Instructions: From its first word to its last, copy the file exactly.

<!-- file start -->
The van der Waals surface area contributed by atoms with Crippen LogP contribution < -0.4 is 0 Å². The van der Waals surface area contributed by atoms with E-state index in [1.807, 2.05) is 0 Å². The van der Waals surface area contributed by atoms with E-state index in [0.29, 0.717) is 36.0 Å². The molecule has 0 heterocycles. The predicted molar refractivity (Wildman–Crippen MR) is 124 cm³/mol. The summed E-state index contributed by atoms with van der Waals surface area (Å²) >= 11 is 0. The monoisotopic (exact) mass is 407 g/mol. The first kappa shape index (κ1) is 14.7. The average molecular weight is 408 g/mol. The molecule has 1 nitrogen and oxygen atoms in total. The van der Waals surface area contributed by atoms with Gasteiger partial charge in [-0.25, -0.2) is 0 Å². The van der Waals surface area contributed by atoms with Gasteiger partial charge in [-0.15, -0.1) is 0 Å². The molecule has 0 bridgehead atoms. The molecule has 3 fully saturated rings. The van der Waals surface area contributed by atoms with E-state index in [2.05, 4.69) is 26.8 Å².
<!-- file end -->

The van der Waals surface area contributed by atoms with Crippen LogP contribution < -0.4 is 0 Å². The van der Waals surface area contributed by atoms with E-state index in [1.807, 2.05) is 0 Å². The van der Waals surface area contributed by atoms with E-state index in [0.29, 0.717) is 36.0 Å². The molecule has 0 heterocycles. The predicted molar refractivity (Wildman–Crippen MR) is 124 cm³/mol. The summed E-state index contributed by atoms with van der Waals surface area (Å²) >= 11 is 0. The monoisotopic (exact) mass is 407 g/mol. The first kappa shape index (κ1) is 14.7. The average molecular weight is 408 g/mol. The molecule has 1 nitrogen and oxygen atoms in total. The van der Waals surface area contributed by atoms with Gasteiger partial charge in [-0.25, -0.2) is 0 Å². The van der Waals surface area contributed by atoms with Gasteiger partial charge in [-0.15, -0.1) is 0 Å². The molecule has 0 bridgehead atoms. The molecule has 3 fully saturated rings. The van der Waals surface area contributed by atoms with E-state index in [2.05, 4.69) is 26.8 Å².